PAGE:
Families Commission sees sense on PPL

15/04/2012

National  has got support  from an unexpected quarter for announcing it will veto any extension to Paid Parental Leave.

Families Commissioner Carl Davidson has said the country probably can’t afford it:

Until recently the Families Commission has helped lead the campaign for increased paid parental leave. It argued strongly under its former boss Rajen Prasad – now a Labour MP – for a full year’s paid parental leave and reaffirmed its position in 2010.

But Mr Davidson, appointed that year by Social Development Minister Paula Bennett, told the Weekend Herald that the commission’s 2007 proposal should now be seen as “the gold standard”, which had to change because of the worldwide economic recession.

He said paid parental leave encouraged people to start families, which was socially and economically desirable but had certain limits.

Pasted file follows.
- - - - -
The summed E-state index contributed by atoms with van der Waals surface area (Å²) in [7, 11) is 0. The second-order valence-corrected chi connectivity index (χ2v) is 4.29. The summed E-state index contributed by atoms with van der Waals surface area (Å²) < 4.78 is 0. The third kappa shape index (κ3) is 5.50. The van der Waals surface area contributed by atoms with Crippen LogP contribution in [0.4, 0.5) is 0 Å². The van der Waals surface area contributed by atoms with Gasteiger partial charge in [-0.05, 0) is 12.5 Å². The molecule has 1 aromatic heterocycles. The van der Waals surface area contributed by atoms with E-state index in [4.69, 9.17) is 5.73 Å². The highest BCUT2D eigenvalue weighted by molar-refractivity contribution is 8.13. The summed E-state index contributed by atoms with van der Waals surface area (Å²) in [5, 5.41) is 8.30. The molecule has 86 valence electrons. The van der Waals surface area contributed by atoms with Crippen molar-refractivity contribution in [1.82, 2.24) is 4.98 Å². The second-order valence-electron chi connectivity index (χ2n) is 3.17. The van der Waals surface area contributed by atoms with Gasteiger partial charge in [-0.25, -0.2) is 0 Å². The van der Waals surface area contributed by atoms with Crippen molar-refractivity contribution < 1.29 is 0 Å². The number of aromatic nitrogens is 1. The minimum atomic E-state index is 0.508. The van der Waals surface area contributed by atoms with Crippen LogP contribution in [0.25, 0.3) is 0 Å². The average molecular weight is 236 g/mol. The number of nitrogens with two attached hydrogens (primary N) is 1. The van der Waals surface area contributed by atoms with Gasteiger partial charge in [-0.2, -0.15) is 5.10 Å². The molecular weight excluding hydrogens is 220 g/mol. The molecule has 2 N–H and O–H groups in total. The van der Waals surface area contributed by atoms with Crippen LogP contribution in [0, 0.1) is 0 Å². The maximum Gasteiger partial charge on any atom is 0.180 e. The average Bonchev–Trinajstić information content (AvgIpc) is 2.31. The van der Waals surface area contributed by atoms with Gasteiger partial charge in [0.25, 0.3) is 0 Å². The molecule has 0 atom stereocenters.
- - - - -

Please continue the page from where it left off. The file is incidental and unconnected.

Has anyone seen any research on this? Does PPL really encourage people who wouldn’t otherwise have had children to have them and if so in sufficient numbers to justify the cost?
Does it make a significant difference to parents taking time off work after a birth and to breast feeding rates or would they have done it anyway?
We don’t want to get too carried away of course because that argument could be extended to infinity.

“I mean, wouldn’t it be great if none of us had to go to work and we could just stay at home and raise our kids and get paid for it?

Quite.
No-one disputes the benefits of time off work to establish and continue breast feeding, to bond, to adjust to the demands of parenting not least of which is too little sleep.
A case for having at least one parent at home for a few weeks, months or even years could be easily made.
But does the public need to pay PPL to enable this?
Even in the best of financial times that’s debatable. It shouldn’t even be considered when we’re running deficits and there will be other more pressing priorities when we get back into surplus.

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